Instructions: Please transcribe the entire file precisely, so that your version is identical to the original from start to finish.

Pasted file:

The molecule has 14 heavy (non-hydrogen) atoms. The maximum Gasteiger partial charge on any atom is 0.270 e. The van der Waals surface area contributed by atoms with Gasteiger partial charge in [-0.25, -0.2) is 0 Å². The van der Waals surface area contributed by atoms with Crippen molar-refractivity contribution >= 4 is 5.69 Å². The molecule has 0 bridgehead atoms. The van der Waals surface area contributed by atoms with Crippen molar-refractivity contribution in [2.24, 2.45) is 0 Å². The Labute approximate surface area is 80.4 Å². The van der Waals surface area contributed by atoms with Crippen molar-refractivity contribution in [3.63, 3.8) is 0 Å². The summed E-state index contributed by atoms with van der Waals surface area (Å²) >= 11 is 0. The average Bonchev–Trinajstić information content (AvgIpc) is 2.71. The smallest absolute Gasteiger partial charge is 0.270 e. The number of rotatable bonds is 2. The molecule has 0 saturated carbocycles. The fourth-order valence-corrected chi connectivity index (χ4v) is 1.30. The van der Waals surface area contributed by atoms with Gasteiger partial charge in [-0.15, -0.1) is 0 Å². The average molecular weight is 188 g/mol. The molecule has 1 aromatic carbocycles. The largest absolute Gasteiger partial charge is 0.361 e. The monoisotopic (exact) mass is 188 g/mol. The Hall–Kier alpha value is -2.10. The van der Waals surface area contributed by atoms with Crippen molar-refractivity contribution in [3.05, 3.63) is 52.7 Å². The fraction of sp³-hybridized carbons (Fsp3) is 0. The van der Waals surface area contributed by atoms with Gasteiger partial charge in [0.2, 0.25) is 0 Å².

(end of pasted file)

The molecule has 14 heavy (non-hydrogen) atoms. The maximum Gasteiger partial charge on any atom is 0.270 e. The van der Waals surface area contributed by atoms with Gasteiger partial charge in [-0.25, -0.2) is 0 Å². The van der Waals surface area contributed by atoms with Crippen molar-refractivity contribution >= 4 is 5.69 Å². The molecule has 0 bridgehead atoms. The van der Waals surface area contributed by atoms with Crippen molar-refractivity contribution in [2.24, 2.45) is 0 Å². The Labute approximate surface area is 80.4 Å². The van der Waals surface area contributed by atoms with Crippen molar-refractivity contribution in [3.63, 3.8) is 0 Å². The summed E-state index contributed by atoms with van der Waals surface area (Å²) >= 11 is 0. The average Bonchev–Trinajstić information content (AvgIpc) is 2.71. The smallest absolute Gasteiger partial charge is 0.270 e. The number of rotatable bonds is 2. The molecule has 0 saturated carbocycles. The fourth-order valence-corrected chi connectivity index (χ4v) is 1.30. The van der Waals surface area contributed by atoms with Gasteiger partial charge in [-0.15, -0.1) is 0 Å². The average molecular weight is 188 g/mol. The molecule has 1 aromatic carbocycles. The largest absolute Gasteiger partial charge is 0.361 e. The monoisotopic (exact) mass is 188 g/mol. The Hall–Kier alpha value is -2.10. The van der Waals surface area contributed by atoms with Crippen molar-refractivity contribution in [3.05, 3.63) is 52.7 Å². The fraction of sp³-hybridized carbons (Fsp3) is 0. The van der Waals surface area contributed by atoms with Gasteiger partial charge in [0.2, 0.25) is 0 Å².